Liberation in Sight
The explosions were very close to our trenches and the noise shattering. We went three days and three nights without food or water and many weak prisoners fell down into the mud and just died. I had a fainting spell when I realized that everything was quiet; no shootings. I realized that I was about to die and when I became conscious, I found myself being carried by an American sergeant, a black man, who took me to a temporary American first aid tent. I received two injections, probably vitamins and then some milk. By the next day I was already able to walk.
As I discovered more details about the surroundings, I saw an incredible chaos. Thousands of prisoners walking in groups, listening to announcements of the American Command and the national and international committees, speaking in all languages, mingling with American soldiers and discussing what to do next. The rusted barbed wire around the camp was repaired and replaced with new wire and leaving the camp was forbidden without a special pass. These passes were issued only to people who volunteered or were appointed for the necessary services for the welfare of prisoners.
I volunteered with a small Red Cross special group of four. With a military jeep, we confiscated in surrounding villages: sheets, cushions, blankets, beds and everything that was needed to create a decent hospital.
To obtain special privileges, I volunteered for a few days to pull out from the stinky barracks, dead bodies of prisoners which were stacked at the entrance and picked up by another crew for burial (48 in a mass grave, each layer covered with limestone dust). Most of the dead were listed by their number and the lists delivered to the National Liberation Committees.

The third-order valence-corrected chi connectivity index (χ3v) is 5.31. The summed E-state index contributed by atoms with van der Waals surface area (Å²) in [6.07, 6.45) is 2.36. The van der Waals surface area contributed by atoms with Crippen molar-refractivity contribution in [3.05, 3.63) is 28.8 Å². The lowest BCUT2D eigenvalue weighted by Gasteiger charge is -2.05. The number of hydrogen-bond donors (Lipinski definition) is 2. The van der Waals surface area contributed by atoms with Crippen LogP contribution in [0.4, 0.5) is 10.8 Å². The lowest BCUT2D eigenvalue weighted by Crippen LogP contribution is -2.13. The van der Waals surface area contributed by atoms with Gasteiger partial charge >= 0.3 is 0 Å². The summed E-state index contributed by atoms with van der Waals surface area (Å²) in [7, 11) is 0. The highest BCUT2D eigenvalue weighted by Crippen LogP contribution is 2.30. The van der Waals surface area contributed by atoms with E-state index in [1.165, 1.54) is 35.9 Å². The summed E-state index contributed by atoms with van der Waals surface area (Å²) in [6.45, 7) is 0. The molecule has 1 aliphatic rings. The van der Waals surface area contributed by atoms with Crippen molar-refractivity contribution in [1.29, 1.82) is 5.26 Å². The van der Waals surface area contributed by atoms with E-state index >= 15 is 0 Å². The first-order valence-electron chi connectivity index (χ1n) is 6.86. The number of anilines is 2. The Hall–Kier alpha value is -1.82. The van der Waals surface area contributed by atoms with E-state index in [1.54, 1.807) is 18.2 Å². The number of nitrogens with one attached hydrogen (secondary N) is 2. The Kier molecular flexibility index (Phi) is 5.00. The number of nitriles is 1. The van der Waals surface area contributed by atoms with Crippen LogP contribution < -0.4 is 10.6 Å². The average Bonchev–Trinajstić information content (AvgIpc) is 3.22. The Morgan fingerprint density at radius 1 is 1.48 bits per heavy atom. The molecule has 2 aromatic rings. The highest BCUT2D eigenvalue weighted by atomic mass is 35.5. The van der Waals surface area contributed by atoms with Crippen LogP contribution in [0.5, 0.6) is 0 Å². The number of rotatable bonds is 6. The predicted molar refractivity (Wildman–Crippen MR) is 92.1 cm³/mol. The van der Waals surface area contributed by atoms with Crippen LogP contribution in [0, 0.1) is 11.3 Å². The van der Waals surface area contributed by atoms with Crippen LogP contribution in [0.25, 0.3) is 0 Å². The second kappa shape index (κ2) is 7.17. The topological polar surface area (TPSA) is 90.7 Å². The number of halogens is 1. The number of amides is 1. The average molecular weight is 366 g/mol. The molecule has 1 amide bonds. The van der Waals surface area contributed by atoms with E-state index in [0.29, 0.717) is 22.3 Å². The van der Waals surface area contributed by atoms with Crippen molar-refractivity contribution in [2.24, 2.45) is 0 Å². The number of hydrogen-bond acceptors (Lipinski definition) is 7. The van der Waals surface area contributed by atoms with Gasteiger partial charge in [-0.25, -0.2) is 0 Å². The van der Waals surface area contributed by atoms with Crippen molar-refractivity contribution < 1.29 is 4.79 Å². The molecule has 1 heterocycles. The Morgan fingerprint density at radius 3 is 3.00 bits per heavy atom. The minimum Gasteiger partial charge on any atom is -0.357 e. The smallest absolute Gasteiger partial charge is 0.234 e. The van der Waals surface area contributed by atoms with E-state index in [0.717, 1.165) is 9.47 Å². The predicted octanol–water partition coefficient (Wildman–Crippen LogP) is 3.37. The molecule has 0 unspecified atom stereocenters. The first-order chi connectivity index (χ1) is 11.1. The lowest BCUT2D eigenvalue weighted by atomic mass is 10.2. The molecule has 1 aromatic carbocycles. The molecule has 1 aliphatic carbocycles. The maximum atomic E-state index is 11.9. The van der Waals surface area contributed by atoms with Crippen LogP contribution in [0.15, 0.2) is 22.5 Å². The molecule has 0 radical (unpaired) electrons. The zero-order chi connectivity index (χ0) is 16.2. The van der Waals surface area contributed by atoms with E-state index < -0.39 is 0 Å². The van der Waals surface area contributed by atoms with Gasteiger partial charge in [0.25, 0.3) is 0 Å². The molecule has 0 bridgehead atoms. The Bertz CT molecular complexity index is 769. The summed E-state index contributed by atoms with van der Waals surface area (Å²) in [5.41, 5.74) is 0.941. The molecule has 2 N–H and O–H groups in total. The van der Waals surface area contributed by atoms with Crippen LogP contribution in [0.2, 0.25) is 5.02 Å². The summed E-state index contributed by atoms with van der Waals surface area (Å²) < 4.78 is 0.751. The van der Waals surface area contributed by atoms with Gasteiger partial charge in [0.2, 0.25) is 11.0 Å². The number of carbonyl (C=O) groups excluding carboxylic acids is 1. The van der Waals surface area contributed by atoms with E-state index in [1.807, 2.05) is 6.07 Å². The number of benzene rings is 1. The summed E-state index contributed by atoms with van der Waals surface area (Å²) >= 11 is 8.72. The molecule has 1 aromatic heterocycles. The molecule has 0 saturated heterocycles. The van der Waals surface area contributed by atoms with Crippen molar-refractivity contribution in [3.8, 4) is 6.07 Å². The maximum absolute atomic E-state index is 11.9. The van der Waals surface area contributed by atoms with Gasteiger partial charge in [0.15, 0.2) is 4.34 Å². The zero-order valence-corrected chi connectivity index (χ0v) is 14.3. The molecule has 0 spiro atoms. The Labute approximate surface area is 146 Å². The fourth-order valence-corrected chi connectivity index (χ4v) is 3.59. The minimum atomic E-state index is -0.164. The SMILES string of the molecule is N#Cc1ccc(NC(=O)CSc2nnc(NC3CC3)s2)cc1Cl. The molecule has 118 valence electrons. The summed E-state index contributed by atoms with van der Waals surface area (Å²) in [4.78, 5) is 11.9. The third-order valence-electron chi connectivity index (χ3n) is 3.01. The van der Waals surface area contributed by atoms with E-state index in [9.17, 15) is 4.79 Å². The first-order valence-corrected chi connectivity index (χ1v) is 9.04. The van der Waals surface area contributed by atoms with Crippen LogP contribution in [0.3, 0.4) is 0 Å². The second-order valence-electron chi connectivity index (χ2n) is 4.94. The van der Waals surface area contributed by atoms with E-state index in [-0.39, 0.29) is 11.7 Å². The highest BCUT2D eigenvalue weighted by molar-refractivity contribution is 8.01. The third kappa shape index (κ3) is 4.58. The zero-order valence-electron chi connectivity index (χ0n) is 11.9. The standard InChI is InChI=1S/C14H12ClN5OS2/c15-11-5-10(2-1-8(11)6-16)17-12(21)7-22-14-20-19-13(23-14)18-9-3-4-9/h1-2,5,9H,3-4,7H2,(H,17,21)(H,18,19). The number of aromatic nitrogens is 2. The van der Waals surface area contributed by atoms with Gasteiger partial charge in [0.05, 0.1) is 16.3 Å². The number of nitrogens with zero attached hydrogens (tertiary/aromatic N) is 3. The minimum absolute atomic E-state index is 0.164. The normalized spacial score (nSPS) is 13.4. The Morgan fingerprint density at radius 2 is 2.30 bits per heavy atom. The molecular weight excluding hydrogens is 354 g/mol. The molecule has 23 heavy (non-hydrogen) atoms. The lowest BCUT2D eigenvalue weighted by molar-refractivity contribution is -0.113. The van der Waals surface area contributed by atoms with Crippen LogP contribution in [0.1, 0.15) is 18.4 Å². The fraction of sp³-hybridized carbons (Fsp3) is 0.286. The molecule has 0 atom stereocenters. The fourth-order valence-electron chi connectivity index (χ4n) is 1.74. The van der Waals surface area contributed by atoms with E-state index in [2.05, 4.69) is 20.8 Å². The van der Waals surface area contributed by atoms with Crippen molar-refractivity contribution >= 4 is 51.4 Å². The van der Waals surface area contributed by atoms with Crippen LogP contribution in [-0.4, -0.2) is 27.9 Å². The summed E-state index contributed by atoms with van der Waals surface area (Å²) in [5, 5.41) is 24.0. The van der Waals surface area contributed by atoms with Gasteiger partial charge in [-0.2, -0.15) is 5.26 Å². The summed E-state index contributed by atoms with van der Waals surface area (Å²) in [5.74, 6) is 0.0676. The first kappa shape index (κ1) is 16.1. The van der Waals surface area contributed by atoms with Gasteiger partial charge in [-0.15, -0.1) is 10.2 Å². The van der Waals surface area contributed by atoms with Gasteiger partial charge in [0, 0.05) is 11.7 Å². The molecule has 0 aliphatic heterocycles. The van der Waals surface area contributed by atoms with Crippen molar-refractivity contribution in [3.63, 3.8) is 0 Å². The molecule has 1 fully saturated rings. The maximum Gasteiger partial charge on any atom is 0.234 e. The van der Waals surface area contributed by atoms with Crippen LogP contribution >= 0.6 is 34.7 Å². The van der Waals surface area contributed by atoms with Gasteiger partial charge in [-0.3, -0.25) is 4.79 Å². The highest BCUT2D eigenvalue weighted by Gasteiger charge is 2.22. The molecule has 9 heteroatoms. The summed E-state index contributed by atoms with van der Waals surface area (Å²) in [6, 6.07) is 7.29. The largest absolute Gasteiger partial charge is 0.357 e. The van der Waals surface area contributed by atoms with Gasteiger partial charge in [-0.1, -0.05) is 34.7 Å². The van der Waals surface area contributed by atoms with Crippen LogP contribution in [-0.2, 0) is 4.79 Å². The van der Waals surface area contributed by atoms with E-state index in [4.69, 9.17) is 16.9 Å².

A horrible lesson was learned by all of us: what to eat and what not to eat. On the morning of May 1, 1945, a mobile kitchen came into the camp with cooked dry beans and bacon; food meant for Italians, Yugoslavs and Hungarians. The American army was asked to provide this kind of thick, rich soup. Some prisoners attacked the first unit and helped themselves. The wretched individuals picked out the cooked bacon and swallowed a lot. A few minutes later, we saw some falling to the floor in great pain and terrible cramps, struggling for life. The American Red Cross took them to the emergency hut. Some were saved; some died.
After a week, things seemed to have normalized. The camp was cleaned up, prisoners were well-fed and delegations from liberated countries soon arrived to pick up their nationals for repatriation.
The first transports were to West-European countries and, then, to the East two weeks later. My turn came with a group of twenty Yugoslav survivors, none of them from my original group of 500. We traveled in trucks and, after identifications on the border, by train, home. I was rewarded by finding and seeing my wife and daughter again, but not eighteen of my relatives who simply disappeared within the Holocaust, never to be heard from again.